The rollout of consumer watchdog Choice’s front-of-pack Health Stars Rating Scheme has been surrounded by a litany of scandals and resistance from industry groups, including heated public exchanges with food giant Mondelez.
More significantly, federal assistant health minister (pictured below) Fiona Nash's chief of staff was prompted to resign when strong, direct links to food industry lobby groups were revealed – after he had ordered the Health Stars website to be taken down.
The federal government, however, has now approved the rating scheme and food manufacturers are now able to voluntarily implement the front of package ratings. Woolworths is amongst the first to apply the ratings to their range.
In the first round of ranking, only three out of 260 foods were given a five star rating in the scheme. Tucker's Natural produces two out of those three.
Their philosophy, says managing director Sam Tucker, has always revolved around using natural ingredients to work towards the best nutritional quality as a final outcome.
"We launched seven years ago. In year two we were looking at global trends and doing our market analysis, and certainly identified the health and functional food spaces as the future," Tucker says.
The personal driving force for Tucker was the birth of his three boys, now aged six, five and four, all born within two and a half years – a fact he says seems 'inconceivable'.
"We were buying them rice crackers thinking they're not bad for them, but they're not nutritionally good. My children were licking the MSG flavouring off the Sakatas and dumping them around the house."
It was that frustration which led him to develop Tucker's multifibre and smart snack range. Consumer trends meant that supermarket shelves were focused on 'free from' products, whether that was free from egg, dairy, gluten or other intolerance related ingredients, rather than 'better for you' products.
"Multifibre isn't the sexiest term. We developed that range thinking that we were absolute geniuses and we were going to take over the world. We took that to the major supermarkets and they looked at us like we were on planet nine."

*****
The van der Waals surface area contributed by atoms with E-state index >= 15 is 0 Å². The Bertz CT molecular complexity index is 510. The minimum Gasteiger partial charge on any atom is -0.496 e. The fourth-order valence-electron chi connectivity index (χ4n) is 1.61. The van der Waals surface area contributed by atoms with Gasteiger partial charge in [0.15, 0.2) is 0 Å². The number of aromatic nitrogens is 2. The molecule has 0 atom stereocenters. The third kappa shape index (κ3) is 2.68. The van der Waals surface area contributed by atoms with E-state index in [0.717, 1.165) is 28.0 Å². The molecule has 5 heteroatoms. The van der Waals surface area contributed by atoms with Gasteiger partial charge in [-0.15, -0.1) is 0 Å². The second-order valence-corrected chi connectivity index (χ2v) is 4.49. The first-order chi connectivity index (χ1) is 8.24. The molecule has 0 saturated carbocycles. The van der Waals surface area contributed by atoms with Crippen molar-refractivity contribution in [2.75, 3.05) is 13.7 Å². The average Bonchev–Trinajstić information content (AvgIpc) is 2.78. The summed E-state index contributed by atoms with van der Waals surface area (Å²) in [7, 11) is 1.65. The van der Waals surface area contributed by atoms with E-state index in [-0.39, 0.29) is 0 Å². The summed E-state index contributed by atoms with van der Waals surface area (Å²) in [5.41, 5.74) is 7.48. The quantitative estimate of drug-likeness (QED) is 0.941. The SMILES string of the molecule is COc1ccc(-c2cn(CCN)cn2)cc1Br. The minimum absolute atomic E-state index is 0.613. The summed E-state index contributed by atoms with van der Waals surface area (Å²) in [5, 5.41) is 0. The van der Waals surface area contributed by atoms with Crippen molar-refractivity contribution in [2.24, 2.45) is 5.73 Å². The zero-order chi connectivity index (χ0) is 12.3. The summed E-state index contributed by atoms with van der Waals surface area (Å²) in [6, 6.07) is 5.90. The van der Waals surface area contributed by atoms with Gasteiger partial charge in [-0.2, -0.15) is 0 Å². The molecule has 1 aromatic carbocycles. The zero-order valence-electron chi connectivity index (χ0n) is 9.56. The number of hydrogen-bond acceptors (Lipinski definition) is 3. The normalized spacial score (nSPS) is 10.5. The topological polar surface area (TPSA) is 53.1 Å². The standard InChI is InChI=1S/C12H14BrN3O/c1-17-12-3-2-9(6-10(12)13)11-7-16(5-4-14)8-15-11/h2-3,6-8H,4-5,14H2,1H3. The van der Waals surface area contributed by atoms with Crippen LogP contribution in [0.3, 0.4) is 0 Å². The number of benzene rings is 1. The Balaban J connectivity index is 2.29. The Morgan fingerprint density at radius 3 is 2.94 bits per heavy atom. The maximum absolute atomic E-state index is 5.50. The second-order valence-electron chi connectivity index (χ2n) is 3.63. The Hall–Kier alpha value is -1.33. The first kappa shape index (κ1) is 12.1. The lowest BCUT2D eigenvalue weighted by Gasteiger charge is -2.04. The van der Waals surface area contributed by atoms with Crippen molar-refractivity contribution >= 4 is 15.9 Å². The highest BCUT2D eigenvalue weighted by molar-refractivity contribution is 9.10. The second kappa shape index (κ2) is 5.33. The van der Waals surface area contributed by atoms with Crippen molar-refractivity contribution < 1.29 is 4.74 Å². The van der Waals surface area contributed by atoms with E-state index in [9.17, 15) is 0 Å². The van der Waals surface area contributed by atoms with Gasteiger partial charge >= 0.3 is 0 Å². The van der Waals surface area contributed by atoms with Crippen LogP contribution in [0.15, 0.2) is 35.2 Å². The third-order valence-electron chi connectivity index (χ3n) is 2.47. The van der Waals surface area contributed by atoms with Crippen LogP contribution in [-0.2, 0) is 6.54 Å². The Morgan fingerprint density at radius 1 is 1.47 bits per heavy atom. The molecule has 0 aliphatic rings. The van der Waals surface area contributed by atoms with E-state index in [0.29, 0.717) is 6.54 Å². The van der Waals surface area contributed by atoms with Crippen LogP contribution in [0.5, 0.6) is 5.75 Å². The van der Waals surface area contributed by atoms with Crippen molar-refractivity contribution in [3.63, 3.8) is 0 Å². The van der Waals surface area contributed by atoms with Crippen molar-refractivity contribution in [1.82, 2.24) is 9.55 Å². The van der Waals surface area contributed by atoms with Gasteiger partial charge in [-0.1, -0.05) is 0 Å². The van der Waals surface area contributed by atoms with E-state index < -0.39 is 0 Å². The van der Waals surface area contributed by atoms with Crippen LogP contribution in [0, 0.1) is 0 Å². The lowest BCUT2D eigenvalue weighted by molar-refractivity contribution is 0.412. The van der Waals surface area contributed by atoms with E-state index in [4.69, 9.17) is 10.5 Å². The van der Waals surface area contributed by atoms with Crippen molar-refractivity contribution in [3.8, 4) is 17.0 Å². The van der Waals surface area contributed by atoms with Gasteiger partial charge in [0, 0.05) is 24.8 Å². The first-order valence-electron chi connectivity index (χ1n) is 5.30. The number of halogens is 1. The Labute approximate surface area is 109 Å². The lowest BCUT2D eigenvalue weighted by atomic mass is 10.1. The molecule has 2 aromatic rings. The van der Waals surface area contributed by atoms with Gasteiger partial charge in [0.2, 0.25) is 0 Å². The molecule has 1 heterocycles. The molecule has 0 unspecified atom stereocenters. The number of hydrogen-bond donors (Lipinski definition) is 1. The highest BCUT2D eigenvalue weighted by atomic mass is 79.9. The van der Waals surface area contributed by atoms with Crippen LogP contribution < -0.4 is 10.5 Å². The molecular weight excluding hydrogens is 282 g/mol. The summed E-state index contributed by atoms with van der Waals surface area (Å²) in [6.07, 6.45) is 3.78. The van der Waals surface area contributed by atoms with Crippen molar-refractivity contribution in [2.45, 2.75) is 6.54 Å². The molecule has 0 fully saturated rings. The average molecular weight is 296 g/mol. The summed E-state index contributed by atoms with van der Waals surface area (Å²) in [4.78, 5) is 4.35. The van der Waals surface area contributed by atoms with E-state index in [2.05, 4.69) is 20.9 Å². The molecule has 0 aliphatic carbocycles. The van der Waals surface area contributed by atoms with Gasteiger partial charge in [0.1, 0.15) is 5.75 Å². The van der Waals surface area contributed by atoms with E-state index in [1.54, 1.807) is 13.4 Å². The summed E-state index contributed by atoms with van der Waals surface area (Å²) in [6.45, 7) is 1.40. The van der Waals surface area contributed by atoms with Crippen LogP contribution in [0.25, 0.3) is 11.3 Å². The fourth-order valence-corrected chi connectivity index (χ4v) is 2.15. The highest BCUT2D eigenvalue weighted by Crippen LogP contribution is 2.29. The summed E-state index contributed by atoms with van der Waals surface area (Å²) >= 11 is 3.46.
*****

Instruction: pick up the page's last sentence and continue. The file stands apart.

Over time, Tucker says, consumers and the industry have caught up. And as they've caught up, the marketing and sales points that arise from being healthy often outweigh the cost of premium ingredients and packaging.
"From a customer perspective – I don't mean the end consumer – the ratings certainly lend credibility to what we're presenting to our buyers."
Tucker is the first to admit that he's well positioned to capitalise on the Choice ratings, as he's already achieved high star ratings and most of his products fall in to the 'better for you' category.
"To be my own devil's advocate, we have a gourmet cracker range which might not do as well."
Choice’s five star rating scheme uses an algorithm to dispense its ratings, taking in to account amounts of saturated fat, sodium, sugar and fibre, awarding bonus stars for nutritional content.
It does this based on 100 gram or millilitre serving sizes across the board; less than perfect for rating a product such as vegemite, but more perfect, Choice says, than existing ratings which are based on arbitrary and confusing serving sizes and daily intake percentages.
Choice released the results of a study on serving sizes in the snack food category, saying it highlights the inconsistency of the industry to label its food clearly.
Of 40 corn chip products, minimum serving sizes ranged from 25g to 100g. 101 potato chip products listed serving sizes from 19g to 50g. Ready meals ranged from 115g to 450g, with seemingly no distinction as to why.
Within the Health Stars Rating Scheme, there's a lot of variance between similar products. Choice offered up the ratings of string cheese: Kraft's string cheese scores two stars, while Bega's stringers achieved four and a half.
It's these differences that Choice thinks will make all the difference to parents. A quick glance at similar products on the shelf with front of package ratings will give them an easy comparison.
Advocates say that these small decisions, multiplied over the population, will add up to huge health savings in a nation increasingly beset by obesity and health issues. Choice also believes that this competition will bring more products with tangible health benefits to the market.